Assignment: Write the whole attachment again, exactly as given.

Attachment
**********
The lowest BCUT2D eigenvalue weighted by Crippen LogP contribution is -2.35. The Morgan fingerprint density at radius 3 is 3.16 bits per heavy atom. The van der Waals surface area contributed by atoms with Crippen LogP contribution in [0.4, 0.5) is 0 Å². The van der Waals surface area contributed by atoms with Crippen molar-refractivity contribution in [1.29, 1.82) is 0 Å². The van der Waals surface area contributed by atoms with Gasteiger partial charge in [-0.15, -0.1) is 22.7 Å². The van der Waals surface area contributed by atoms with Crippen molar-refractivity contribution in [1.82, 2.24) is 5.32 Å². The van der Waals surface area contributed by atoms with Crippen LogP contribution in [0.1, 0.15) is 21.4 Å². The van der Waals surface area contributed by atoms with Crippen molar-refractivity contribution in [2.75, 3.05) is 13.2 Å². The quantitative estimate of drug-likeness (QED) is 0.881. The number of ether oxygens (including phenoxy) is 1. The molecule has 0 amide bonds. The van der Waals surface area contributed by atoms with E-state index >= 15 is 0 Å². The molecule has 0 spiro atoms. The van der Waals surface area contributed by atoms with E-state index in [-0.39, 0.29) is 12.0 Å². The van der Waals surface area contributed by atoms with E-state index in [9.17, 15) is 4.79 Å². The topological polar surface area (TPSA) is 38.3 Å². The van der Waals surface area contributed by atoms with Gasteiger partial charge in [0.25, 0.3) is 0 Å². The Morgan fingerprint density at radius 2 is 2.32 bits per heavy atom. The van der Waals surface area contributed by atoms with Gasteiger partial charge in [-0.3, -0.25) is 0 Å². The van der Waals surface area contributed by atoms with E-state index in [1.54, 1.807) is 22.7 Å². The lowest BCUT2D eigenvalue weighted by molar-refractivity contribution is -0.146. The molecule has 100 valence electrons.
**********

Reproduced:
The lowest BCUT2D eigenvalue weighted by Crippen LogP contribution is -2.35. The Morgan fingerprint density at radius 3 is 3.16 bits per heavy atom. The van der Waals surface area contributed by atoms with Crippen LogP contribution in [0.4, 0.5) is 0 Å². The van der Waals surface area contributed by atoms with Crippen molar-refractivity contribution in [1.29, 1.82) is 0 Å². The van der Waals surface area contributed by atoms with Gasteiger partial charge in [-0.15, -0.1) is 22.7 Å². The van der Waals surface area contributed by atoms with Crippen molar-refractivity contribution in [1.82, 2.24) is 5.32 Å². The van der Waals surface area contributed by atoms with Crippen LogP contribution in [0.1, 0.15) is 21.4 Å². The van der Waals surface area contributed by atoms with Crippen molar-refractivity contribution in [2.75, 3.05) is 13.2 Å². The quantitative estimate of drug-likeness (QED) is 0.881. The number of ether oxygens (including phenoxy) is 1. The molecule has 0 amide bonds. The van der Waals surface area contributed by atoms with E-state index >= 15 is 0 Å². The molecule has 0 spiro atoms. The van der Waals surface area contributed by atoms with E-state index in [-0.39, 0.29) is 12.0 Å². The van der Waals surface area contributed by atoms with E-state index in [9.17, 15) is 4.79 Å². The topological polar surface area (TPSA) is 38.3 Å². The van der Waals surface area contributed by atoms with Gasteiger partial charge in [0.25, 0.3) is 0 Å². The Morgan fingerprint density at radius 2 is 2.32 bits per heavy atom. The van der Waals surface area contributed by atoms with Gasteiger partial charge in [-0.3, -0.25) is 0 Å². The van der Waals surface area contributed by atoms with E-state index in [1.54, 1.807) is 22.7 Å². The lowest BCUT2D eigenvalue weighted by molar-refractivity contribution is -0.146. The molecule has 100 valence electrons.